In recent years, we have had a slower economy and we have seen the start of a recovery. However, during challenging economic times, entrepreneurial leaders step up to the challenge, as you will see with this year’s finalists. The companies represented at this year’s Ernst & Young Entrepreneur of The Year Gulf Coast Area Awards grew the number of people employed in excess of 30 percent and grew revenues in excess of 40 percent during the last two years combined. There can be no doubt that these entrepreneurial leaders, through their vision, will bring our country back to prosperity.
Ernst & Young has been recognizing these risk-taking visionaries for 26 years, and over that time, it has recognized more than 8,000 entrepreneurial men and women. The Entrepreneur Of The Year Award has grown to be recognized as the leading business award. While Ernst & Young is proud of this accomplishment, the credit goes to the thousands of entrepreneurial leaders who have been recognized over the years. The fact that the program has endured and grown for more than 26 years is a true testament to the entrepreneurial leaders themselves.
The program now celebrates entrepreneurial leaders in 26 U.S. regions each year. The regional award recipients then participate in the National Entrepreneur Of The Year awards in November in Palm Springs, Calif.
At that ceremony, 10 award recipients are selected and one is selected as the National
Entrepreneur Of The Year overall award recipient. The National Entrepreneur Of The Year overall award recipient will then participate in the World Entrepreneur Of The Year in Monte Carlo, along with award recipients from 50 other countries. This truly is the world’s business award.
The National Entrepreneur Of The Year Program is the culminating event for a five-day Strategic Growth Forum that had more than 1,500 participants last year. This is the only event of its kind that is focused on the CEOs of companies. The panelists and speakers are unparalleled and have included special guests such as George W. Bush, former president of the United States, and Richard Branson, CEO of Virgin Air. This year will feature Frederick Smith, chairman, president and CEO of FedEx Corp., and Irene Rosenfeld, chairman and CEO of Kraft Foods. The content of the program is focused on strategic growth strategies, from initial public offerings to expansion in high-growth markets.
We are honored to present the 26th Ernst & Young Entrepreneur Of The Year Awards and to recognize the entrepreneurial leaders of the past, present and future that make this the greatest country in the world to do business. Turning vision into reality, which benefits all of us.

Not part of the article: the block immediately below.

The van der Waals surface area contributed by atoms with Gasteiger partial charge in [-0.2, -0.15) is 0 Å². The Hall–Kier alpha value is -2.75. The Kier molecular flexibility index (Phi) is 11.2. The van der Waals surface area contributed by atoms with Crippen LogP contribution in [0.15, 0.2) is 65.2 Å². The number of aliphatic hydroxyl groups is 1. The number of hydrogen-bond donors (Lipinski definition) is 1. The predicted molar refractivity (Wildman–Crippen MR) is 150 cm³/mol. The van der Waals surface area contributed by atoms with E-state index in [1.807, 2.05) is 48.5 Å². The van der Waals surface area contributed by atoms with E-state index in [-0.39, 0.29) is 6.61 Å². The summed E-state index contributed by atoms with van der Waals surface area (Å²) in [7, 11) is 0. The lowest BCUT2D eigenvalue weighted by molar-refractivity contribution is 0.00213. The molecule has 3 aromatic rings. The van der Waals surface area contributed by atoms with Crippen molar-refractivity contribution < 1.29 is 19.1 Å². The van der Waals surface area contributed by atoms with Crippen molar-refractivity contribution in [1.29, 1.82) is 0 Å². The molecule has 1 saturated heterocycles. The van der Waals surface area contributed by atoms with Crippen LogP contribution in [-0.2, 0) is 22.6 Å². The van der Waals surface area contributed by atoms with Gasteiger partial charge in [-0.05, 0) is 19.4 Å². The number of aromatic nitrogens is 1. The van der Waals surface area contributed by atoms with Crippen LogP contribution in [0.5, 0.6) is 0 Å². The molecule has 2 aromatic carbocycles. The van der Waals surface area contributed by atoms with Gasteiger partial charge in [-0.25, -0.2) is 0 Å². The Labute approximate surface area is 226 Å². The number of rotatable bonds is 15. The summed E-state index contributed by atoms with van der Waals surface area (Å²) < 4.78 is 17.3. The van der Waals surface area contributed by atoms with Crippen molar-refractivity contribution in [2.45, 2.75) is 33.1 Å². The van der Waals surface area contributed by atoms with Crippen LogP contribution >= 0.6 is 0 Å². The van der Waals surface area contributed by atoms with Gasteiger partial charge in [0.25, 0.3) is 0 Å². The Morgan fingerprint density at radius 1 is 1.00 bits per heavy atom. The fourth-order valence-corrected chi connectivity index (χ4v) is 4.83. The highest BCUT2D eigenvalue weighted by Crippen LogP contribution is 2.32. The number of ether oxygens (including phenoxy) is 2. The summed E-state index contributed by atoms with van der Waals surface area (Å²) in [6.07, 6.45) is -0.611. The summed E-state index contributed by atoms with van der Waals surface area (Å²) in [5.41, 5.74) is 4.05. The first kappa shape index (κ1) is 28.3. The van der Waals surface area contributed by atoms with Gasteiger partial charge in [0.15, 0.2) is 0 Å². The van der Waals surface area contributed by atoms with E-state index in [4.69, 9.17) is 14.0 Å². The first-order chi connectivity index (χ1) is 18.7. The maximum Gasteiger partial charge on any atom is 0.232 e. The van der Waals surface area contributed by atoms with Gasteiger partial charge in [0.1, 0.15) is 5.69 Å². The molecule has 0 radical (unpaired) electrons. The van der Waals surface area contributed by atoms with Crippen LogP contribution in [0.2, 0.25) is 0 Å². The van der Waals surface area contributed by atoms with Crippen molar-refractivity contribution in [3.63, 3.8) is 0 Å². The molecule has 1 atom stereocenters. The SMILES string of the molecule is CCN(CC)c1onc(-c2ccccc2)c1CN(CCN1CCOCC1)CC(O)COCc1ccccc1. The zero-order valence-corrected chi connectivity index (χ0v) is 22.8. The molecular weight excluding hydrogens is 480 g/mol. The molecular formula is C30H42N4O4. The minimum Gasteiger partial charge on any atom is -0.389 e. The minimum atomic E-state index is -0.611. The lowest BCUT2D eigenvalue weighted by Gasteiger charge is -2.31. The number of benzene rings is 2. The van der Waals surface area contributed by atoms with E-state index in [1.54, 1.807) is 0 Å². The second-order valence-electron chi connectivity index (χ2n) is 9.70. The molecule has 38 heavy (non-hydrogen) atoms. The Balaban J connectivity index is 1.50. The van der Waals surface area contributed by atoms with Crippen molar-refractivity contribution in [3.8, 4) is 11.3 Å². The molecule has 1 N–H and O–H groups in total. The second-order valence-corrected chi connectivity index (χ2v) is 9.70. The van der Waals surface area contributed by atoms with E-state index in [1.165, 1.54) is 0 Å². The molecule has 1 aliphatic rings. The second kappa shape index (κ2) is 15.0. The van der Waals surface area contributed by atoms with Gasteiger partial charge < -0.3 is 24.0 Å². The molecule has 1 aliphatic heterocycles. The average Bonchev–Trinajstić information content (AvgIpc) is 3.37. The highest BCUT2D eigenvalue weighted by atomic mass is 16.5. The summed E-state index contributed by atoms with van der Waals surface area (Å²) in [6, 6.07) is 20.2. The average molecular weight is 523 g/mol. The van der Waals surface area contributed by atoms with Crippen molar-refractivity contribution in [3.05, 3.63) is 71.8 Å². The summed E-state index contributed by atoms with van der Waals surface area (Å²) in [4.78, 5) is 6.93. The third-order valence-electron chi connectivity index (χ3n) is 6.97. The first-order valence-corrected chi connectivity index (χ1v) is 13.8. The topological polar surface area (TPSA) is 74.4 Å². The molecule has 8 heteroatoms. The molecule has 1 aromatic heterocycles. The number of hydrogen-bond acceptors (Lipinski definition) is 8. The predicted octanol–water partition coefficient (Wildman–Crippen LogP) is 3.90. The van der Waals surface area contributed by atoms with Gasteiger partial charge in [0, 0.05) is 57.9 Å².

Todd Zuspan is a partner with Ernst & Young LLP ?and is the director of the Entrepreneur Of The Year Gulf Coast Area program.
Finalists & Award Recipient
• Joe Fowler, Stress Engineering Services Inc. (Award Recipient)
• Antonio R. Grijalva, John W. Allen, G&A Partners (Finalist)
• Richard Eichler, Hart Energy Publishing (Finalist)
• Curtis Brown, Rimkus Consulting Group Inc. (Finalist)
• Charles Schugart, U.S. Legal Support (Finalist)
Consumer Products & Services
• Earl Hesterberg, Group 1 Automotive Inc. (Award Recipient)
• Melvin Payne, Carriage Services Inc. (Finalist)
• Donald Klein, Chesmar Homes Ltd. (Finalist)
• Drake Mills, Community Trust Bank (Finalist)
• Jerry Lasco, Lasco Enterprises LLC (Finalist)
Distribution & Manufacturing – Energy
• Terry Looper, Texon LP (Award Recipient)
• Thomas Amonett, Champion Technologies Inc. (Finalist)
• Ray Rice Jr., RB Products Inc. (Finalist)
• C. Jim Stewart IV, Surfire Industries USA LLC (Finalist)
• Ron Farmer, US LED (Finalist)
Exploration & Production
• Scott Smith, Vanguard Natural Resources (Award Recipient)
• Matt McCarroll, Dynamic Offshore Resources (Finalist)
• John D. Schiller Jr., Energy XXI Ltd. (Finalist)
• Alan Smith, QR Energy LP (Finalist)
Health Care & Health Care Services
• Richard Zuschlag, Acadian Ambulance Service (Award Recipient)
• Dana Sellers, Encore Health Resources (Finalist)
• TJ Farnsworth, SightLine Health LLC (Finalist)
Logistics & Industrial Services
• June Ressler, Cenergy International Services LLC (Award Recipient)
• John Magee, Crane Worldwide Logistics (Finalist)
• Carolyn Doerle, Doerle Food Services LLC (Finalist)
• Brian Fielkow, Jetco Delivery (Finalist)
• Sandy Scott, Sprint Industrial Holdings LLC (Finalist)
Oil Field Services
• Cindy Taylor, Oil States International Inc. (Award Recipient)
• Darron Anderson, Express Energy Services LP (Finalist)
• Chris Beckett, Pacific Drilling (Finalist)
• Christopher DeClaire, Vantage Drilling Co. (Finalist)
Oil Field Technology
• Richard Degner, Global Geophysical Services (Award Recipient)
• Robert Stewart Sr., Lime Instruments (Finalist)
• Peter Duncan, MicroSeismic Inc. (Finalist)
• Allen Howard, NuTech Energy Alliance Ltd. (Finalist)
• Bob Beauchamp, BMC Software Inc. (Award Recipient)
• A. Jay Harrison, Mav6 LLC (Award Recipient)
• James Taylor, Arun Pasrija, CHR Solutions Inc. (Finalist)
• Rick Pleczko, Idera (Finalist)
• Andres Reinder, PROS Holdings Inc. (Finalist)